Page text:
Towns Rethink Door-to-Door Solicitation High Court Ruling Requires Stringent Ordinances to Be Retooled for Religious Groups

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Byline: Jake Griffin Daily Herald Staff Writer

Some DuPage County towns and cities may be risking legal trouble because they still require religious groups to register before going door-to-door.

The U.S. Supreme Court ruled last month that it was unconstitutional for communities to require any type of registration before religious groups do doorstep proselytizing.

"It would be unenforceable," Paul Keller, Glen Ellyn's legal counsel, said of ordinances requiring religious groups to register.

Keller suggested communities might enact tougher penalties for door-to-door scofflaws who ignore "no solicitor" signs at residences. In most towns those warnings apply to anyone canvassing a neighborhood.

Many cities have enacted this kind of no soliciting provision - and religious groups are likely to follow it - but some communities have been slow to change their requirements.

Naperville has an ordinance that still requires religious groups that try to sell items door to door to register with the city. Its legal staff has told city leaders that the ordinance doesn't need to be amended.

"It's only if they're selling stuff," said Dan Blondin, Naperville's legal counsel. There's always a possibility of a court challenge, he said, adding, "That's the nature of how this (issue) has progressed."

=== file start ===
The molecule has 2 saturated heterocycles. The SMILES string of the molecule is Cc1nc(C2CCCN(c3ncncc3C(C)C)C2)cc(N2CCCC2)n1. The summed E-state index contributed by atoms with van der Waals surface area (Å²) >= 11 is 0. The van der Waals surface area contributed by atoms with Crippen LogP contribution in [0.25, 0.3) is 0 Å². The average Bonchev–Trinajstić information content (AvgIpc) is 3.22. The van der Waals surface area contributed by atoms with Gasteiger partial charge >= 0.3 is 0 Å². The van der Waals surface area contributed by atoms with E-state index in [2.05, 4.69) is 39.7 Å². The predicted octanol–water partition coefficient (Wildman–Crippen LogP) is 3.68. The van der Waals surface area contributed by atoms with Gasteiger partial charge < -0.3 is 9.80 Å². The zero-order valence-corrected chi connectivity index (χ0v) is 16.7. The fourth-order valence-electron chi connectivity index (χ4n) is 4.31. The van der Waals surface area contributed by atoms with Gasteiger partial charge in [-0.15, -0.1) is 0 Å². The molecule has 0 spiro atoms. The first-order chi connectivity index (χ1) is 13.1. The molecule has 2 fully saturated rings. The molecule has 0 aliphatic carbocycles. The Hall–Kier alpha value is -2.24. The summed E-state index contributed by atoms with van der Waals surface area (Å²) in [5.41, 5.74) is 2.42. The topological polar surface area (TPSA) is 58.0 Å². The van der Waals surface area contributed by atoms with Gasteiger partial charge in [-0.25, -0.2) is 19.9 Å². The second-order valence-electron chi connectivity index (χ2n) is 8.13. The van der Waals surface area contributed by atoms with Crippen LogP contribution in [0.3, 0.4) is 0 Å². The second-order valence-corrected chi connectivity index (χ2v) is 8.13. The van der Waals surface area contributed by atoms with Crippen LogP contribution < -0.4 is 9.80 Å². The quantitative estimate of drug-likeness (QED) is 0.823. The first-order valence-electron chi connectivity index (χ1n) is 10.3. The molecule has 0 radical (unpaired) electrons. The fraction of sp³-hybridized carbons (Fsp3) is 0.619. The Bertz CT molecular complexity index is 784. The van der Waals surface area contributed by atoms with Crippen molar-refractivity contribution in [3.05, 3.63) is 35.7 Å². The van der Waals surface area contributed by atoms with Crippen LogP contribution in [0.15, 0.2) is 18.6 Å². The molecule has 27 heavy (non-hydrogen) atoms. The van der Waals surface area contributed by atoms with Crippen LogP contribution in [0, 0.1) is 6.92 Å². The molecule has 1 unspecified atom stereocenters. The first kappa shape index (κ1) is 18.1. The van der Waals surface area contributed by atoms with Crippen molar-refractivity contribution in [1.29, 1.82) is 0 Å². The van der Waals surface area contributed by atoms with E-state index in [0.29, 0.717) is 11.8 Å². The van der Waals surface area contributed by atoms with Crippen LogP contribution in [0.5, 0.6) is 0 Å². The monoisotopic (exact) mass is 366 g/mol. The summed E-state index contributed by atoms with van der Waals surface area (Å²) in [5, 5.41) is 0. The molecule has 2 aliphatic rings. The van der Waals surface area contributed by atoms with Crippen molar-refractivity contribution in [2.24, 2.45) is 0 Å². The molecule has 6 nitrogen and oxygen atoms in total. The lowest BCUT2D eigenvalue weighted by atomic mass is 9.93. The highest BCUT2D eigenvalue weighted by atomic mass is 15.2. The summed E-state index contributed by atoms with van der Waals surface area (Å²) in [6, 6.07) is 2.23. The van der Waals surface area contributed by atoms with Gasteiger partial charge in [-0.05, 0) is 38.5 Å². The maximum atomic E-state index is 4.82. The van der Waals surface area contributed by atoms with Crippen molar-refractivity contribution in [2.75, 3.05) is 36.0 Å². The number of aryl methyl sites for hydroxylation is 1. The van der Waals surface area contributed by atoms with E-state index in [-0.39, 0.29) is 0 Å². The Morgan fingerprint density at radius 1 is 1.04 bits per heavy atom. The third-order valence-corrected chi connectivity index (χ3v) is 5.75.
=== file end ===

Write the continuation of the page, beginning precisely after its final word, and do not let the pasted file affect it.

But some legal experts believe cities might be opening themselves up for legal problems by regulating any type of door-to- door canvassing by religious organizations.

"I would see that the requirement of registration would at least be challengeable," said Victor Rosenblum, a constitutional law professor at Northwestern University. "It was a sweeping First Amendment ruling. It's certainly made the waters clearer than they were before by recognizing they have the First Amendment right to do their selling without pre-regulations."

Blondin contends that because Naperville treats all door-to-door solicitors the same, the city's ordinance is fine.

"I'm confident the existing ordinance does not violate the spirit of the recent Supreme Court ruling," he said.

The Supreme Court case involved a small Ohio town that charged a fee to all solicitors and peddlers and required registration. It was challenged by the Jehovah's Witnesses denomination. The court sided 8-1 with the Jehovah's Witnesses, saying the fee and registration impinged on their followers' freedom of speech. …